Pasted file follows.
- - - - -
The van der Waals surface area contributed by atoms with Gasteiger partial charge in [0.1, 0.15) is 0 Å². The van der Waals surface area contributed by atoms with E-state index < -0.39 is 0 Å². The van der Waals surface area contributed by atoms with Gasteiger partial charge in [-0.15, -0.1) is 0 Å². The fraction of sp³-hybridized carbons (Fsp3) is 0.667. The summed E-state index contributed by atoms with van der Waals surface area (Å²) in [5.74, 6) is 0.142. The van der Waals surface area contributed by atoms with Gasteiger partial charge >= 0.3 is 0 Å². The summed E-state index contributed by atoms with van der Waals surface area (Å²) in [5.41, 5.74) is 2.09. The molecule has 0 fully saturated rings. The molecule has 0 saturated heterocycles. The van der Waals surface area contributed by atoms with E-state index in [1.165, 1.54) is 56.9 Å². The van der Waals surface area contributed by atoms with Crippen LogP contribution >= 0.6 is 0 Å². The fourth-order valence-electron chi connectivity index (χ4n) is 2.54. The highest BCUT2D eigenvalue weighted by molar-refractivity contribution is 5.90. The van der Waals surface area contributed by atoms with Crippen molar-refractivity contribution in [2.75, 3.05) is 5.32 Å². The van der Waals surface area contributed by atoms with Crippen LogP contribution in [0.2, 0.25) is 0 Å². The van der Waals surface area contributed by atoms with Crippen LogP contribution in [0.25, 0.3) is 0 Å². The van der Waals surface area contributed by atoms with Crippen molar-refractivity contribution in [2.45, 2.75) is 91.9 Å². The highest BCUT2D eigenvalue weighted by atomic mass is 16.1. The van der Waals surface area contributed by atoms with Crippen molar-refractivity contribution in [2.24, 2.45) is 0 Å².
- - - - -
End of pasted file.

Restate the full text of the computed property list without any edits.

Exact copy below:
The van der Waals surface area contributed by atoms with Gasteiger partial charge in [0.1, 0.15) is 0 Å². The van der Waals surface area contributed by atoms with E-state index < -0.39 is 0 Å². The van der Waals surface area contributed by atoms with Gasteiger partial charge in [-0.15, -0.1) is 0 Å². The fraction of sp³-hybridized carbons (Fsp3) is 0.667. The summed E-state index contributed by atoms with van der Waals surface area (Å²) in [5.74, 6) is 0.142. The van der Waals surface area contributed by atoms with Gasteiger partial charge >= 0.3 is 0 Å². The summed E-state index contributed by atoms with van der Waals surface area (Å²) in [5.41, 5.74) is 2.09. The molecule has 0 fully saturated rings. The molecule has 0 saturated heterocycles. The van der Waals surface area contributed by atoms with E-state index in [1.165, 1.54) is 56.9 Å². The van der Waals surface area contributed by atoms with Crippen LogP contribution >= 0.6 is 0 Å². The fourth-order valence-electron chi connectivity index (χ4n) is 2.54. The highest BCUT2D eigenvalue weighted by molar-refractivity contribution is 5.90. The van der Waals surface area contributed by atoms with Crippen molar-refractivity contribution in [2.75, 3.05) is 5.32 Å². The van der Waals surface area contributed by atoms with Crippen LogP contribution in [0.2, 0.25) is 0 Å². The van der Waals surface area contributed by atoms with Crippen LogP contribution in [0.25, 0.3) is 0 Å². The van der Waals surface area contributed by atoms with Crippen molar-refractivity contribution in [2.45, 2.75) is 91.9 Å². The highest BCUT2D eigenvalue weighted by atomic mass is 16.1. The van der Waals surface area contributed by atoms with Crippen molar-refractivity contribution in [2.24, 2.45) is 0 Å².